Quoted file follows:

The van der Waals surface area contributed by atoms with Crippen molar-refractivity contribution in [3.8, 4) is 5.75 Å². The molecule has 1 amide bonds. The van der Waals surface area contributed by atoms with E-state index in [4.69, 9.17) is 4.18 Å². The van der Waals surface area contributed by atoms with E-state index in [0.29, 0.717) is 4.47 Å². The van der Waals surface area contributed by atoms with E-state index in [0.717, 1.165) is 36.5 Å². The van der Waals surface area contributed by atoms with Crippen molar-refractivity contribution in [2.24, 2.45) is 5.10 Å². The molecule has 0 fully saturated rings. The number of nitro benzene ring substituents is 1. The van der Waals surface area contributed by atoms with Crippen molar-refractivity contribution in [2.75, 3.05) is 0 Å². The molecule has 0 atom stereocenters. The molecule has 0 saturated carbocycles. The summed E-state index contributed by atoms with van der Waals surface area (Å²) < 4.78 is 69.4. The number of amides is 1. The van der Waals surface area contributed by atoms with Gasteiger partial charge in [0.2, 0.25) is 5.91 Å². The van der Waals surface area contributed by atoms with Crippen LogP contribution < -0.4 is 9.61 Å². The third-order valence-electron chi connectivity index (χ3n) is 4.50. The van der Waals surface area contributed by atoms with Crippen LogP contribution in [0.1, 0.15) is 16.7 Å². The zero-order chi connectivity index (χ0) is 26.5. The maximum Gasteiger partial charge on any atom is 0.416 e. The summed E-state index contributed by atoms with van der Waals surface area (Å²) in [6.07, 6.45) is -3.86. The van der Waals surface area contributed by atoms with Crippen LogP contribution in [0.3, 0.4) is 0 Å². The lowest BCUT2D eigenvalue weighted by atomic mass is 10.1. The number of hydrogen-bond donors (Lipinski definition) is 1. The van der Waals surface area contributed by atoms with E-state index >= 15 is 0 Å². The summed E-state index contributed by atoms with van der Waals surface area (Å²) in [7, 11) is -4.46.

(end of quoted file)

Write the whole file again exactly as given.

The van der Waals surface area contributed by atoms with Crippen molar-refractivity contribution in [3.8, 4) is 5.75 Å². The molecule has 1 amide bonds. The van der Waals surface area contributed by atoms with E-state index in [4.69, 9.17) is 4.18 Å². The van der Waals surface area contributed by atoms with E-state index in [0.29, 0.717) is 4.47 Å². The van der Waals surface area contributed by atoms with E-state index in [0.717, 1.165) is 36.5 Å². The van der Waals surface area contributed by atoms with Crippen molar-refractivity contribution in [2.24, 2.45) is 5.10 Å². The molecule has 0 fully saturated rings. The number of nitro benzene ring substituents is 1. The van der Waals surface area contributed by atoms with Crippen molar-refractivity contribution in [2.75, 3.05) is 0 Å². The molecule has 0 atom stereocenters. The molecule has 0 saturated carbocycles. The summed E-state index contributed by atoms with van der Waals surface area (Å²) < 4.78 is 69.4. The number of amides is 1. The van der Waals surface area contributed by atoms with Gasteiger partial charge in [0.2, 0.25) is 5.91 Å². The van der Waals surface area contributed by atoms with Crippen LogP contribution < -0.4 is 9.61 Å². The third-order valence-electron chi connectivity index (χ3n) is 4.50. The van der Waals surface area contributed by atoms with Crippen LogP contribution in [0.1, 0.15) is 16.7 Å². The zero-order chi connectivity index (χ0) is 26.5. The maximum Gasteiger partial charge on any atom is 0.416 e. The summed E-state index contributed by atoms with van der Waals surface area (Å²) in [6.07, 6.45) is -3.86. The van der Waals surface area contributed by atoms with Crippen LogP contribution in [0.3, 0.4) is 0 Å². The lowest BCUT2D eigenvalue weighted by atomic mass is 10.1. The number of hydrogen-bond donors (Lipinski definition) is 1. The van der Waals surface area contributed by atoms with E-state index >= 15 is 0 Å². The summed E-state index contributed by atoms with van der Waals surface area (Å²) in [7, 11) is -4.46.